a sharp distinction between the government having the freedom to fund (or not to fund) the development of statistical information on certain priority issues and the possibility open to the Government of withdrawing funding if, for example, it does not like the results.[131]

97. The Statistics Commission suggested that, the fact that the level of funding provided for the ONS would depend on the Treasury's view of the appropriate scale of ONS activities, meant that there was "a real question" about the extent to which statistical plans and priorities could be separated from ministerial decisions.[132] The Commission told us that it did not want to see an environment in which a "highly independent ONS" was "sidelined", with new statistical work instead directed by ministers to other departments.[133]

98. When we asked the Minister whether the Government had considered what impact its proposed funding model might have on the independent board's ability to develop its own work programme, he told us that it had not. He said that this was a "matter down the track", and that at this stage it was more important for all sides to accept the principle of the Government's proposals.[134] The Minister told us that the funding model would not undermine the board's independence, because this would be guaranteed by the legislation and by the transparency of the process:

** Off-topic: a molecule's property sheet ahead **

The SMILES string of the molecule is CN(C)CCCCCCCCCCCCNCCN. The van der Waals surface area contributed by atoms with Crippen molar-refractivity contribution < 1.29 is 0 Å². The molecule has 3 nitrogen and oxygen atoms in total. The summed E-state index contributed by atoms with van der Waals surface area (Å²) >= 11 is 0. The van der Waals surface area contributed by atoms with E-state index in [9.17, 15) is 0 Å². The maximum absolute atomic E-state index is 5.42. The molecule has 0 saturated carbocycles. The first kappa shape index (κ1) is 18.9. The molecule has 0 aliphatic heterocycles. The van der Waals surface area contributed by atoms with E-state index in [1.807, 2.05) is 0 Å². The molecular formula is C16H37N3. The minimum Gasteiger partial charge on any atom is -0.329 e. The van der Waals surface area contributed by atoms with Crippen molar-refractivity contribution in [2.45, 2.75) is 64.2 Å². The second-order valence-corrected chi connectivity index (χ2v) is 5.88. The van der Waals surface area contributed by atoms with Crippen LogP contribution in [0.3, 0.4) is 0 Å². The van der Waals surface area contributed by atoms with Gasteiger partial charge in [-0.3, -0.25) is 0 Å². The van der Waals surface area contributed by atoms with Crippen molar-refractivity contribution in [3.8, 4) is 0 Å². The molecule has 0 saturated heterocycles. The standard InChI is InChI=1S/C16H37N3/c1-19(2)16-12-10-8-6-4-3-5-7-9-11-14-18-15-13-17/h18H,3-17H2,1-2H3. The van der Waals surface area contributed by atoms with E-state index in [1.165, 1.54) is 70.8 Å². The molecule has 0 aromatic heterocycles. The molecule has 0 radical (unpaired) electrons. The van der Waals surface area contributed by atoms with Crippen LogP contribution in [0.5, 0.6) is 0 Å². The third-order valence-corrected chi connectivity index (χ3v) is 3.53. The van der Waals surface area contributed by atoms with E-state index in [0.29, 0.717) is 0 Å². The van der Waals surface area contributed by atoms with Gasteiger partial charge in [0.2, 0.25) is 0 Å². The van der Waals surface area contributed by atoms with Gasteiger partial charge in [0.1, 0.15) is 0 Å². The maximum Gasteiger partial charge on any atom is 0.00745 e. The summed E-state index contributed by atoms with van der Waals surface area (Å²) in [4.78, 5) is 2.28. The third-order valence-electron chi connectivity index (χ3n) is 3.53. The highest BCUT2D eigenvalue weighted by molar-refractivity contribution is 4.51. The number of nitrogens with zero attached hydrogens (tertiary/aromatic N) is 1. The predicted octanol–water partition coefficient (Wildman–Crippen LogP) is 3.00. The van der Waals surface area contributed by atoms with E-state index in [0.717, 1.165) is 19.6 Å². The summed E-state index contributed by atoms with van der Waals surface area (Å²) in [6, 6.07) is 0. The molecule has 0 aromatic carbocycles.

We are taking this process out of the normal Spending Review process. That gives it a degree of special treatment. I would expect that process to be pretty open and transparent. I would expect Parliament … to take an active interest in that process. In the end, the guarantee of operational and policy independence will be set out in the legislation that we propose to introduce in order to set up the board and the new system.[135]


99. We welcome the Government's proposal to set the funding of the independent statistics office outside the Spending Review process. However, there is very little detail in the consultation paper about how these funding arrangements will work in practice, and, in oral evidence, the Government was unable to provide us with any further detail or clarification.